Andy, you are a talented observer of language. While we've covered a similar topic before (I haven't/I don't have/I haven't got--see the comments too), I'm particularly inspired to do this one today as I've just been reading a paper by Peter Trudgill that cites these constructions as providing evidence that BrE is being influenced by AmE--before concluding based on a broader range of evidence that "there is no conclusive evidence one way or the other for convergence/homogenisation or divergence/disintegration at the level of grammar."I was wondering whether you've done anything on your language blog regarding the uses of the phrases "have you got", "do you have" and "have you". I get the impression that "do you have" is the preferred form in America, whilst "have you got" is more usual in Britain. "Have you" is maybe considered rather old-fashioned in the UK these days; I'm not sure about its status in the US however.
To grammatically achieve a yes/no question in English, the question has to start with a verb. Not any verb, but an auxiliary verb (or 'helping verb'). (Verbs that aren't auxiliary verbs are called lexical verbs.) If you have an auxiliary-less sentence, then you usually have to add an auxiliary to fill that beginning-of-question slot. So, if you want to ask if someone wants a pineapple, you have to add the meaningless (in this case) auxiliary do just to fill out the question structure and make it grammatical: Do you want a pineapple? rather than Want you a pineapple? But have can be either a lexical verb (as in I have a pineapple) or an auxiliary verb (as in I have found a pineapple, where found is the lexical verb and have is there as an auxiliary to carry the tense). Verbs that don't need do-support for question formation and negation are sometimes called operators.
So, let's assume that one needs a pineapple (as I do now that I've thought of pineapples). So you stand on the street corner and ask passing strangers for a pineapple (as I'm about to do).
Starting with the shortest of the possibilities we have:
(1) Have you a pineapple?Here we're using the stative meaning of have, 'to possess'. In the English of England*, only the stative meaning of lexical have can be an operator. (In Scotland and Ireland it may be possible, according to Trudgill, to use a more dynamic meaning of have as an operator, as in Had you pineapple for lunch?) Operator use of stative have is, according to John Algeo, "said to be somewhat old-fashioned British [...], but it is hardly imaginable in American" (p. 30). Americans know of it, of course, from the nursery song Baa, baa, black sheep (have you any wool?), but outside of storybook contexts, they wouldn't expect to run into it.
BrE prefers our next candidate:
(2) Have you got a pineapple?
You can say this in AmE as well, but it's not the default way to ask for pineapple. Have got, of course, is sayable in non-questions as well. But considering that the British say it more than Americans, it's funny that Americans are more particular about what it means. As we've discussed before, AmE makes the distinction between have got for possession (I've got a pineapple) and requirements (I've got to go) and have gotten for acquisition (I've gotten a pineapple from the fridge). Many language pedants (or peevologists, as they have come to be known in the trade) on both sides of the Atlantic (but probably more US than UK) insist that have got should be avoided in the possession or requirement senses because have alone is more elegant. To them, I point out some of the quoted users of have got in the OED: William Shakespeare, Jonathan Swift, Samuel Johnson, W.M.Thackeray, Lewis Carroll...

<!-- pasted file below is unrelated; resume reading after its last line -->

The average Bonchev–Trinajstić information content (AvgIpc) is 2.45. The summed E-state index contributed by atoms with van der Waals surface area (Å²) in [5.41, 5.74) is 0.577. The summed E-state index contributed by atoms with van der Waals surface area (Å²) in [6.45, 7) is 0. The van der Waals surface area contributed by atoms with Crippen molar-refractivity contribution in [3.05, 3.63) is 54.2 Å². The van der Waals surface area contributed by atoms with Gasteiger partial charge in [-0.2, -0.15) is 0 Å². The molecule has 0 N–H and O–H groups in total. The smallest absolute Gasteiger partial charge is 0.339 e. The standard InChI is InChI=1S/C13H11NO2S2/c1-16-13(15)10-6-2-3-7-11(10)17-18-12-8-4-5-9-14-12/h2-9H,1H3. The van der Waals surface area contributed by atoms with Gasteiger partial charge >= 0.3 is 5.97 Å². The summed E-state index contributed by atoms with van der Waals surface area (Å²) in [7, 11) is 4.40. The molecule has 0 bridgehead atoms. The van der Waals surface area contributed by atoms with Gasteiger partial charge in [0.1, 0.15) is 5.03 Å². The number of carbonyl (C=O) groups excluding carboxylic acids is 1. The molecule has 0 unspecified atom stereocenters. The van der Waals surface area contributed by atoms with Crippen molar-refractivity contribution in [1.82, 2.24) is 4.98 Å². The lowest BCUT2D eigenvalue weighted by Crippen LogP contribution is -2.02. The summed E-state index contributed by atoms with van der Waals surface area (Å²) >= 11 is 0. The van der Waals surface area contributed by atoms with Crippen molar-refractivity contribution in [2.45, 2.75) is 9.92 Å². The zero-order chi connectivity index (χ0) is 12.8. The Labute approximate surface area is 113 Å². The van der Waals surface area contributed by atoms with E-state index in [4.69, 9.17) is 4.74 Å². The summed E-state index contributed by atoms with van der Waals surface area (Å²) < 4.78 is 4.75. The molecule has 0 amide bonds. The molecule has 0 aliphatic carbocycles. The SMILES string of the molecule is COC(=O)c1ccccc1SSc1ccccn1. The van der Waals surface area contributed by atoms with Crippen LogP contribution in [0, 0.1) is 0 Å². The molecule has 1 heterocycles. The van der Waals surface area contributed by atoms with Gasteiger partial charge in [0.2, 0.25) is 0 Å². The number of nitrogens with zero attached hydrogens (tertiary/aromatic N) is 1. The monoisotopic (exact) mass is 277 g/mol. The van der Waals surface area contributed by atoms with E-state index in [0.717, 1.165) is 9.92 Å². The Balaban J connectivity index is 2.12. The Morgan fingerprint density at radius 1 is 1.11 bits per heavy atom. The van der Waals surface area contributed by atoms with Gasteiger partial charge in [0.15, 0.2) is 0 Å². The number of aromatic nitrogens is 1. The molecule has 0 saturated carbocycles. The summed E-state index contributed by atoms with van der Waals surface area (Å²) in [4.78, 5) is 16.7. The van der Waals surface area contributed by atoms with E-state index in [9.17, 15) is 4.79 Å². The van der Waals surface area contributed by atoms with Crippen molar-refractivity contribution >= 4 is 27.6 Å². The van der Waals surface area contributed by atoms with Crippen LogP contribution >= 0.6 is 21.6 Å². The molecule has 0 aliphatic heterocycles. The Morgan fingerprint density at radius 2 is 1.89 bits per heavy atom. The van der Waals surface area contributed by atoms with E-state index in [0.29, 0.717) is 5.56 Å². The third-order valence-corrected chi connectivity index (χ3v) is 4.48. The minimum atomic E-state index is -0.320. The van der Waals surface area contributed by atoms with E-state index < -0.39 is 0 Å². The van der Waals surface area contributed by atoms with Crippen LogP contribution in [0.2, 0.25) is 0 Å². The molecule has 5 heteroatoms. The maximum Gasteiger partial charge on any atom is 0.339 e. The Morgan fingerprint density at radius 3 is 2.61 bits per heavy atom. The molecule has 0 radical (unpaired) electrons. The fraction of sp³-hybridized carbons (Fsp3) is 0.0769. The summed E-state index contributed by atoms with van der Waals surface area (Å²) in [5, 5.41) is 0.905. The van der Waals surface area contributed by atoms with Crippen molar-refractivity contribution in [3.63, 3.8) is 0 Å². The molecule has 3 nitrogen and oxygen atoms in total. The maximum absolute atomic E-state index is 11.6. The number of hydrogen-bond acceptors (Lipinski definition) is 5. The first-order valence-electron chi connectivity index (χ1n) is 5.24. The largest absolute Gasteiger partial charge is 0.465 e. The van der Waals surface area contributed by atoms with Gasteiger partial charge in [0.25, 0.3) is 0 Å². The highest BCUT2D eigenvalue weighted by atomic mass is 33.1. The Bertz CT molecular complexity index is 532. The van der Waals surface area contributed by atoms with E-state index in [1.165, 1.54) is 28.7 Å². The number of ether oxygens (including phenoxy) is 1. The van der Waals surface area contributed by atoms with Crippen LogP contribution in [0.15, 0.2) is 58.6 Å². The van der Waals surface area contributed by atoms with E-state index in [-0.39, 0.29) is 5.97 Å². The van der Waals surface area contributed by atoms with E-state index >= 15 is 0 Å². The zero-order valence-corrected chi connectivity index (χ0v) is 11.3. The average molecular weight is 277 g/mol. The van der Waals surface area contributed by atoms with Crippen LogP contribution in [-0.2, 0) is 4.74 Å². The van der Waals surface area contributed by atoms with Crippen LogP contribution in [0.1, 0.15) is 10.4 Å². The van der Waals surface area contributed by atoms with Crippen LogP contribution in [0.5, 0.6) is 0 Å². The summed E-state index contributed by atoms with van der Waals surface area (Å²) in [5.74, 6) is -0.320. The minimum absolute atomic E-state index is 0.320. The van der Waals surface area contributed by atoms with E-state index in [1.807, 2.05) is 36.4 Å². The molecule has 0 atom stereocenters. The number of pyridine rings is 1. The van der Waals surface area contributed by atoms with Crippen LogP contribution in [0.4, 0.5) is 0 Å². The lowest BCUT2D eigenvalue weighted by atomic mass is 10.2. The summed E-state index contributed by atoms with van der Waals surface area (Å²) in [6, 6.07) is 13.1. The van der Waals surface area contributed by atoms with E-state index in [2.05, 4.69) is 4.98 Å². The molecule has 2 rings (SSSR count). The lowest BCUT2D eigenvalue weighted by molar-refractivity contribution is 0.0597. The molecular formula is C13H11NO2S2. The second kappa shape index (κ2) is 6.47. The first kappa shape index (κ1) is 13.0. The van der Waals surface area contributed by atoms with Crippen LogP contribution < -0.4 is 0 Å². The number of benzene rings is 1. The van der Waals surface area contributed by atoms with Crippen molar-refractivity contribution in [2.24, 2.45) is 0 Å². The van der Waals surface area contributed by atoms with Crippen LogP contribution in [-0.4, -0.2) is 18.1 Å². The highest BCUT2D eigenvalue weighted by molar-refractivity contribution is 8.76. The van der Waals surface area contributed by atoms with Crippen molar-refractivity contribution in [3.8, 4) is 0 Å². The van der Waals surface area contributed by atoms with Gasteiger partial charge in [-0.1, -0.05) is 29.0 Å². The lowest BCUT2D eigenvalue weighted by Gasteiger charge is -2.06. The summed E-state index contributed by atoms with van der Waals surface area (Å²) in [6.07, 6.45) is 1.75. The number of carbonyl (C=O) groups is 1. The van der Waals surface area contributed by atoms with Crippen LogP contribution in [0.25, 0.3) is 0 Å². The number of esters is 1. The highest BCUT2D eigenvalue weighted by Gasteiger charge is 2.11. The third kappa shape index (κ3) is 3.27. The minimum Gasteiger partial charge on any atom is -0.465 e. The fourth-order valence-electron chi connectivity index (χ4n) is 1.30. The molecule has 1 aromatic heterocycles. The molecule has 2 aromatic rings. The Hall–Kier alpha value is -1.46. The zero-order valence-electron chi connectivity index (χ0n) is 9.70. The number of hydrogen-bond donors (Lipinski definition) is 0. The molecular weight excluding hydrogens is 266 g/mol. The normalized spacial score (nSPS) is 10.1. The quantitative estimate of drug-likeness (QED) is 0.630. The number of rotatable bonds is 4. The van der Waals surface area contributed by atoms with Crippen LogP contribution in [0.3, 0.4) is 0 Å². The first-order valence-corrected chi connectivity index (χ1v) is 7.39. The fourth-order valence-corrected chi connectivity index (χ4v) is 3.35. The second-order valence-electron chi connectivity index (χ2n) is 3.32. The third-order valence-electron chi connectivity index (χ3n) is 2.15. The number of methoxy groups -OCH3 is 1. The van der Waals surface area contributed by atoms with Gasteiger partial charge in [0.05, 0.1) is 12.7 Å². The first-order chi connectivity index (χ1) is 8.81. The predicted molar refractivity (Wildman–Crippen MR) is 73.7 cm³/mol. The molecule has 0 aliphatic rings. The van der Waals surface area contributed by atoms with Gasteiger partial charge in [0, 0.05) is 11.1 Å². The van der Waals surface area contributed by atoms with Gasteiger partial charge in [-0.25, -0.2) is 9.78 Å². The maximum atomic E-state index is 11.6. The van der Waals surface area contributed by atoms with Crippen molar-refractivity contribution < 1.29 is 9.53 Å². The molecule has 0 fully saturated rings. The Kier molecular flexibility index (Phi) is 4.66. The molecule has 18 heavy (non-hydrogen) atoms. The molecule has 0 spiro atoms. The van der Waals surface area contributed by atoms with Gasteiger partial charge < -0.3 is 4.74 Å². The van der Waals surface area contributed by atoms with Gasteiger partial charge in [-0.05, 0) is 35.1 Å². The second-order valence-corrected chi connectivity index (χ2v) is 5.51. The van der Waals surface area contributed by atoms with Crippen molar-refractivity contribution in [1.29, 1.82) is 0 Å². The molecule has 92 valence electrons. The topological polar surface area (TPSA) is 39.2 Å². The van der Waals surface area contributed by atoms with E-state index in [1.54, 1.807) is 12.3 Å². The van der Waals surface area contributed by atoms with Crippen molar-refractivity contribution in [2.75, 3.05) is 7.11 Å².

At any rate, because we can say You have got some pineapple, we can ask Have you got some pineapple? Have is an operator in all dialects in this context. What differs is whether you prefer to say it that way. We'll look at the numbers after considering the final, and most AmE, possibility:
(3) Do you have a pineapple?So, in this case, have is treated as a non-operator lexical verb, and do must come in and fill the operator space. This is the way we usually form questions with lexical verbs in English, and it's the preferred way for AmE speakers to form questions about possession.
Now what surprised me in investigating this was how much AmE prefers (3) over (2) (especially since I've seen have got derided as an ugly Americanism by uninformed BrE speakers). Using Mark Davies' Corpus of Contemporary American English (COCA) and the BYU-British National Corpus (BNC), I searched for 'Do you have [determiner]' and 'Have you got [determiner]'. By putting [determiner] at the end, I got all cases of Do you have any, Do you have some, Do you have those, Do you have a, etc., but none of Do you have to [verb], Have you got to [verb], or Have you got [verbed]. The result:
AmE: Do you have = 3092, Have you got = 99. So 31:1.Now, whether the two corpora are really comparable is debatable, but it's worth noting that COCA is about 20% spoken language and BNC is just under 18% spoken--so it shouldn't be just a difference in spoken-versus-written proportions that is making the differences so stark.
BrE: Do you have = 245, Have you got = 450. So 1:<2.
So, the lessons of today are:
- If you are on a UK street corner, say Have you got a pineapple?
- If you are on a US street corner, say Do you have a pineapple?
- If you say Have you a pineapple?, you risk assault for non-normative behavio(u)r.
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*I really resist writing English English, as word reduplication (as in Was it a salad salad? or I bought a book but not a book book) implies 'the real thing' or 'a prototypical exemplar'. And before you say 'but it is the real thing', which English English are you talking about?